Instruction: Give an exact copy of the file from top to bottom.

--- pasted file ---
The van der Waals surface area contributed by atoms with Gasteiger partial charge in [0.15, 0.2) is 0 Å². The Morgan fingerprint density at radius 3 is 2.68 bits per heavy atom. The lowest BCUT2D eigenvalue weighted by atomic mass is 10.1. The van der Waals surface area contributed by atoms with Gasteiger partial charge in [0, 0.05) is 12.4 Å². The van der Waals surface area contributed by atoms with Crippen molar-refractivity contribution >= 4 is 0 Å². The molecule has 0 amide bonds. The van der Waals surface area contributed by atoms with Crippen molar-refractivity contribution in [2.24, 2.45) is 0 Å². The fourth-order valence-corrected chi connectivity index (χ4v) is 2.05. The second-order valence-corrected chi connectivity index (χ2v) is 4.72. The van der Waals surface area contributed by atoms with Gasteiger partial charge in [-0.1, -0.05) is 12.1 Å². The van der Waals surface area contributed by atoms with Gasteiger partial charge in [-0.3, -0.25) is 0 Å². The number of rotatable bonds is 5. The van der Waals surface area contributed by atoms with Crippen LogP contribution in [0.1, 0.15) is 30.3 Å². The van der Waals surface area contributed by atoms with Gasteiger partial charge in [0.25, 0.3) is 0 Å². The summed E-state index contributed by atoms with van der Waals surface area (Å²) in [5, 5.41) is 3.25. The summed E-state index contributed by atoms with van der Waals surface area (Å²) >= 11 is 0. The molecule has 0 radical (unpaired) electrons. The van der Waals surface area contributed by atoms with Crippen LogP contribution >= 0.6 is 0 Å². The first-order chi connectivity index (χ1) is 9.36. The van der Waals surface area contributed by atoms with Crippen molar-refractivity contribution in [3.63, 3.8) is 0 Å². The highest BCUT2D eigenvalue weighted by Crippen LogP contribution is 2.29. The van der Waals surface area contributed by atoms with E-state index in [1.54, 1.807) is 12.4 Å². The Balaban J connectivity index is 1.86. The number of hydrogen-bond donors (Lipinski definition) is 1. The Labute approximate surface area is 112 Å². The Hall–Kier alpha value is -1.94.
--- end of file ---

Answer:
The van der Waals surface area contributed by atoms with Gasteiger partial charge in [0.15, 0.2) is 0 Å². The Morgan fingerprint density at radius 3 is 2.68 bits per heavy atom. The lowest BCUT2D eigenvalue weighted by atomic mass is 10.1. The van der Waals surface area contributed by atoms with Gasteiger partial charge in [0, 0.05) is 12.4 Å². The van der Waals surface area contributed by atoms with Crippen molar-refractivity contribution >= 4 is 0 Å². The molecule has 0 amide bonds. The van der Waals surface area contributed by atoms with Crippen molar-refractivity contribution in [2.24, 2.45) is 0 Å². The fourth-order valence-corrected chi connectivity index (χ4v) is 2.05. The second-order valence-corrected chi connectivity index (χ2v) is 4.72. The van der Waals surface area contributed by atoms with Gasteiger partial charge in [-0.1, -0.05) is 12.1 Å². The van der Waals surface area contributed by atoms with Gasteiger partial charge in [-0.3, -0.25) is 0 Å². The number of rotatable bonds is 5. The van der Waals surface area contributed by atoms with Crippen LogP contribution in [0.1, 0.15) is 30.3 Å². The van der Waals surface area contributed by atoms with Gasteiger partial charge in [0.25, 0.3) is 0 Å². The summed E-state index contributed by atoms with van der Waals surface area (Å²) in [5, 5.41) is 3.25. The summed E-state index contributed by atoms with van der Waals surface area (Å²) >= 11 is 0. The molecule has 0 radical (unpaired) electrons. The van der Waals surface area contributed by atoms with Crippen LogP contribution >= 0.6 is 0 Å². The first-order chi connectivity index (χ1) is 9.36. The van der Waals surface area contributed by atoms with Crippen molar-refractivity contribution in [3.63, 3.8) is 0 Å². The highest BCUT2D eigenvalue weighted by Crippen LogP contribution is 2.29. The van der Waals surface area contributed by atoms with E-state index in [1.54, 1.807) is 12.4 Å². The Balaban J connectivity index is 1.86. The number of hydrogen-bond donors (Lipinski definition) is 1. The Labute approximate surface area is 112 Å². The Hall–Kier alpha value is -1.94.